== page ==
Why is trust so difficult?

Trust is a funny thing. It’s like a sliding door that you have a little bit of control of. You can hold that door closed for as long as you want. But as soon as you hit that button and the doors hiss open, you are powerless. Trust is painful and scary. Staring into somebody’s eyes you have to make that decision, and sometimes you have to make it in a split second. Am I going to trust you or not? Am I going to open up to you or not? Am I going to be vulnerable with you?

Or not?

There comes a time when you really have to let that door slide open and see what waits for you on the other side. It’s inevitable that every so often you will make a mistake and it will be a monster waiting out there. The door will pull back and the onslaught will take you by surprise. The force with which he throws himself at you will knock the air from your lungs. But you have been brave and you did it. You faced the tyrant out there and you are stronger for it. And next time you’re faced with something similar, you are a little more prepared.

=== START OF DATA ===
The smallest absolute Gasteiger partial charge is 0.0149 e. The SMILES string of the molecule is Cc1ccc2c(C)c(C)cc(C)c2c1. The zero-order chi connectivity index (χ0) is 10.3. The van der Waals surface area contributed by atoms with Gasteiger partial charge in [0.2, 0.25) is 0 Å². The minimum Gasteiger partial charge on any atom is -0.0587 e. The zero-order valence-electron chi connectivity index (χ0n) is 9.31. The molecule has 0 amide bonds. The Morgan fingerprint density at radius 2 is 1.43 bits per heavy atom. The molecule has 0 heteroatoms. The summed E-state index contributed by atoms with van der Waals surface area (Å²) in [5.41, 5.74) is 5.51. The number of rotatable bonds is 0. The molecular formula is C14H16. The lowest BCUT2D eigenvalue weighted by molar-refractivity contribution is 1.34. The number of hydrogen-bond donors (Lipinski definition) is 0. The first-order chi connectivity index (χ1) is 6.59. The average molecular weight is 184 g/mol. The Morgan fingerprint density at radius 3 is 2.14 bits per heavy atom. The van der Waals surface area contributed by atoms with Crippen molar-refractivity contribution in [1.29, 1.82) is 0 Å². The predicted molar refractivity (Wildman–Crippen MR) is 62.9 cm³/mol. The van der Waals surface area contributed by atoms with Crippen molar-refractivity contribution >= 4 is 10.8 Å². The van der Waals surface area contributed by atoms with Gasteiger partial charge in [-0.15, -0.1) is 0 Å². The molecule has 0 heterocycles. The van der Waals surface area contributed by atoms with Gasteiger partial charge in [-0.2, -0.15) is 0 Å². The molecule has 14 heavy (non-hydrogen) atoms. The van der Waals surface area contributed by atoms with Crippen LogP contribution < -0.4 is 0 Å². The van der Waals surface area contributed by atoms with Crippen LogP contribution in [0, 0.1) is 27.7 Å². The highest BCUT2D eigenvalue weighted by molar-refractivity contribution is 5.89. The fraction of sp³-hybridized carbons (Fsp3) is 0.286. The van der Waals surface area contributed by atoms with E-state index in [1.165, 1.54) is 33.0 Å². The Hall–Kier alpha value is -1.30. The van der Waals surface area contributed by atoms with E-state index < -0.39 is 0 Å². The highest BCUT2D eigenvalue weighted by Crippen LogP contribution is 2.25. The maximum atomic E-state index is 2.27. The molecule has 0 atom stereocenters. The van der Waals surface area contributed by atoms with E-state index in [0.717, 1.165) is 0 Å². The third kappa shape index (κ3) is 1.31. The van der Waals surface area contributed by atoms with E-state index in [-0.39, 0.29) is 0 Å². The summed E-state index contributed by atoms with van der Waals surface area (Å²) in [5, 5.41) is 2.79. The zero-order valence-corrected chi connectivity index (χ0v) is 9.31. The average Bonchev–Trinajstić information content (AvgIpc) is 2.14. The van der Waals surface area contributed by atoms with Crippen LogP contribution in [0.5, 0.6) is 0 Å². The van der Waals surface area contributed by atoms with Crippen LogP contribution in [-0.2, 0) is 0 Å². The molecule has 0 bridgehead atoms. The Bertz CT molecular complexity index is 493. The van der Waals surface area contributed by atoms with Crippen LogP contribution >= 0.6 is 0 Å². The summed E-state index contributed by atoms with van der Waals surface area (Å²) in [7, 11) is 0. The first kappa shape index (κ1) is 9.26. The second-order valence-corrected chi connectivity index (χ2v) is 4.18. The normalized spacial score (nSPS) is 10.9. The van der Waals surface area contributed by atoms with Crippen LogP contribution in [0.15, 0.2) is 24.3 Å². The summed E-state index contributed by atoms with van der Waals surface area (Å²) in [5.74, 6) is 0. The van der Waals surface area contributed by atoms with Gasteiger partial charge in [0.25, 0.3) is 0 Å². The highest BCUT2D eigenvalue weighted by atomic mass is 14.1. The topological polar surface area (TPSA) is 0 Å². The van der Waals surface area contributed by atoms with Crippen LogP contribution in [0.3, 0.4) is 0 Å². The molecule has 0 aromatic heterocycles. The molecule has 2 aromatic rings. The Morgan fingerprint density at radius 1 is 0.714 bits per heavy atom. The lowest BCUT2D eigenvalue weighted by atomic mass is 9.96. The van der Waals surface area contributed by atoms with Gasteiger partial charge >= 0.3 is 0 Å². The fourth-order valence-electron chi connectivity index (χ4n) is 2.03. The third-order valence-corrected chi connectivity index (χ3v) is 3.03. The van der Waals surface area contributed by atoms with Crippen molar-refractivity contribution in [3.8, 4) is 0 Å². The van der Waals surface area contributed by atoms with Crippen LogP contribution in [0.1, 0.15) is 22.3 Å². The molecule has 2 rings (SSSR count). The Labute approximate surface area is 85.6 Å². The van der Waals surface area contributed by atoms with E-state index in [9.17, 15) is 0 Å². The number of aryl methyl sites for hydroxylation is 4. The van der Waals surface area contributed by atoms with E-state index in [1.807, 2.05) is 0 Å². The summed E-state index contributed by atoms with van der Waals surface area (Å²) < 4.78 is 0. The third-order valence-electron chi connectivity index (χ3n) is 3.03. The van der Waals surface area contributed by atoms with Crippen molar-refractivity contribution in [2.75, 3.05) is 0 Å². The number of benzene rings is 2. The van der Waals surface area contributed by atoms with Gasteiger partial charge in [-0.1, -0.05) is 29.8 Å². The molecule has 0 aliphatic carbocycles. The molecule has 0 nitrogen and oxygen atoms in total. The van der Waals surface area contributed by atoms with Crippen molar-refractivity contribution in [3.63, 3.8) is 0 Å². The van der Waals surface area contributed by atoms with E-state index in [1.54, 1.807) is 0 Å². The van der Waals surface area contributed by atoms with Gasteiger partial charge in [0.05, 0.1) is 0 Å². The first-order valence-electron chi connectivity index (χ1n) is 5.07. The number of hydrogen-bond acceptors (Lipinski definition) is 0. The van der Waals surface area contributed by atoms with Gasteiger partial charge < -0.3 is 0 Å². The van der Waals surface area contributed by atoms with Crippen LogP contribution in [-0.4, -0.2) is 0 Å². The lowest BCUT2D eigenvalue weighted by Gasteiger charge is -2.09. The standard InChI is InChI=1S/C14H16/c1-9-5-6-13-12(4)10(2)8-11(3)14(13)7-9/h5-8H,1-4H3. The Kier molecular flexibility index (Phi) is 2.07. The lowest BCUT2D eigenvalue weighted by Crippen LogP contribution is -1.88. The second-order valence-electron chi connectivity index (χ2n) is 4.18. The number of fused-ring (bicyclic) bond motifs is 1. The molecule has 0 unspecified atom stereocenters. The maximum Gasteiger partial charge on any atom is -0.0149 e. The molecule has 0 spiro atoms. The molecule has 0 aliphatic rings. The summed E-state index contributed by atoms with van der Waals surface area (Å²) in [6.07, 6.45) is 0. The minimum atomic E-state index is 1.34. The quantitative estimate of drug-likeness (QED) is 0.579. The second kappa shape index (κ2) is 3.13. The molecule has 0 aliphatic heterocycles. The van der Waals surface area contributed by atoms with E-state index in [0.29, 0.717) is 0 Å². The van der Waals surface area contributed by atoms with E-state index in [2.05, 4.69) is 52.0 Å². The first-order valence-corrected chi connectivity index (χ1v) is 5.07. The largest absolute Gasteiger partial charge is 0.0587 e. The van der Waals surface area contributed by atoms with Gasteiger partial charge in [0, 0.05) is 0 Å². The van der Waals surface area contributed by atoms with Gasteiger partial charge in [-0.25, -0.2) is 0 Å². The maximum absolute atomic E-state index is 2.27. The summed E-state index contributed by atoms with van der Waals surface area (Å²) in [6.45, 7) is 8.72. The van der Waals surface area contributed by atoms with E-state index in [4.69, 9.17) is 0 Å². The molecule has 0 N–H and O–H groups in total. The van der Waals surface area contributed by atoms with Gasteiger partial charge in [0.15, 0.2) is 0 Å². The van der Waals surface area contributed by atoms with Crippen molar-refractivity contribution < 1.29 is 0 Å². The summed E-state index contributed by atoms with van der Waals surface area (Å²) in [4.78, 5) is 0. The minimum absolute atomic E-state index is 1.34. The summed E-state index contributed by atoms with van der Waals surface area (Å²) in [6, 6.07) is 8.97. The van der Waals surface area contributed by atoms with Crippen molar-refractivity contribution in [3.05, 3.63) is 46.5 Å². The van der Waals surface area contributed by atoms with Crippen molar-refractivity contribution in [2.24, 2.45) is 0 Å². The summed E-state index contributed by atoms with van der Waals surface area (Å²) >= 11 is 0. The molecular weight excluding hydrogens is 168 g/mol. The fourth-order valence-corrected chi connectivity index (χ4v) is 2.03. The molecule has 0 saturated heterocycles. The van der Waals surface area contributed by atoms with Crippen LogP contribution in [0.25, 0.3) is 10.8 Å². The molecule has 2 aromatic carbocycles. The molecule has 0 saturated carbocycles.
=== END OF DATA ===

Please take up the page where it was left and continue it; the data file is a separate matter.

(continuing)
A little more resilient.

But sometimes the doors will gracefully slide back and you will be faced with true love. You will be faced with compassion and kindness and the fear that you felt will be all but forgotten. The warm embrace will make it all better and the smell of sweet perfume will soothe your aching soul.

You have to open that door eventually. I know it’s scary, but life requires a forward motion. And love will heal all your wounds. And without trust there is no love.

Much Love,

Rachel xx

“We’ve never met”

“It’s funny,” he said, placing a cup of coffee down in front of me. “I swear that I know you.”

“But, we’ve never met,” I said, still shaking. I tried to lift the cup to my lips but it sloshed and scolded me.

“No,” he said. “That’s right. We’ve never met.”

He had helped me up off the floor after he had made my bike swerve on the icy road. Now he was buying me hot tea and trying to calm me down.

“But I feel like I know you in the future,” he said, staring out of the window. “Like I know you when we are eighty, and we have spent a lifetime together already. Do you get what I mean?”

“No,” I said.

I looked down at my cup on the table in front of me as I stirred in my sugar. I didn’t dare look up because I absolutely understood what he meant. It was the strangest of feelings, but it was undeniable. We were eighty and still sitting here, drinking our tea and laughing over photographs of our grandchildren.

It was a life that I needed to live. It was a life spent with him.